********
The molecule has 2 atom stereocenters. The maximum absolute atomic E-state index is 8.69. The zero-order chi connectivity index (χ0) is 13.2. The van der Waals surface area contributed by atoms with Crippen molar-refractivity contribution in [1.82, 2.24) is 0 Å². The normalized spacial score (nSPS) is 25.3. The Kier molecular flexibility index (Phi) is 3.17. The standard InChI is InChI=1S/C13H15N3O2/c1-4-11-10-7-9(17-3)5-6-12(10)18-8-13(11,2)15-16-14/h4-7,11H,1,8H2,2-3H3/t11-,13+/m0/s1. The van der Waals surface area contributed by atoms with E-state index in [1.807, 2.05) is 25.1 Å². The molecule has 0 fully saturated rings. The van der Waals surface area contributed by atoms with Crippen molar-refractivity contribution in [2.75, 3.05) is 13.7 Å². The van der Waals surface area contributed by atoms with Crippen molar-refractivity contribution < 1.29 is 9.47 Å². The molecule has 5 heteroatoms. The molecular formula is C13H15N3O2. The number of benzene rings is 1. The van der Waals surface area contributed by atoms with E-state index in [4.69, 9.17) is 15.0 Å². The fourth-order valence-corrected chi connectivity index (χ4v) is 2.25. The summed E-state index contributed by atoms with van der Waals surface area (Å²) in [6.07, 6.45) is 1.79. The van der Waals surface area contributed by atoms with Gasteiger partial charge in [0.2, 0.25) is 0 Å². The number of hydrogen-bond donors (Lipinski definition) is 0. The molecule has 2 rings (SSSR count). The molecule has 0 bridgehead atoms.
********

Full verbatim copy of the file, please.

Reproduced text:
The molecule has 2 atom stereocenters. The maximum absolute atomic E-state index is 8.69. The zero-order chi connectivity index (χ0) is 13.2. The van der Waals surface area contributed by atoms with Crippen molar-refractivity contribution in [1.82, 2.24) is 0 Å². The normalized spacial score (nSPS) is 25.3. The Kier molecular flexibility index (Phi) is 3.17. The standard InChI is InChI=1S/C13H15N3O2/c1-4-11-10-7-9(17-3)5-6-12(10)18-8-13(11,2)15-16-14/h4-7,11H,1,8H2,2-3H3/t11-,13+/m0/s1. The van der Waals surface area contributed by atoms with E-state index in [1.807, 2.05) is 25.1 Å². The molecule has 0 fully saturated rings. The van der Waals surface area contributed by atoms with Crippen molar-refractivity contribution in [2.75, 3.05) is 13.7 Å². The van der Waals surface area contributed by atoms with Crippen molar-refractivity contribution < 1.29 is 9.47 Å². The molecule has 5 heteroatoms. The molecular formula is C13H15N3O2. The number of benzene rings is 1. The van der Waals surface area contributed by atoms with E-state index in [4.69, 9.17) is 15.0 Å². The fourth-order valence-corrected chi connectivity index (χ4v) is 2.25. The summed E-state index contributed by atoms with van der Waals surface area (Å²) in [6.07, 6.45) is 1.79. The van der Waals surface area contributed by atoms with Gasteiger partial charge in [0.2, 0.25) is 0 Å². The number of hydrogen-bond donors (Lipinski definition) is 0. The molecule has 2 rings (SSSR count). The molecule has 0 bridgehead atoms.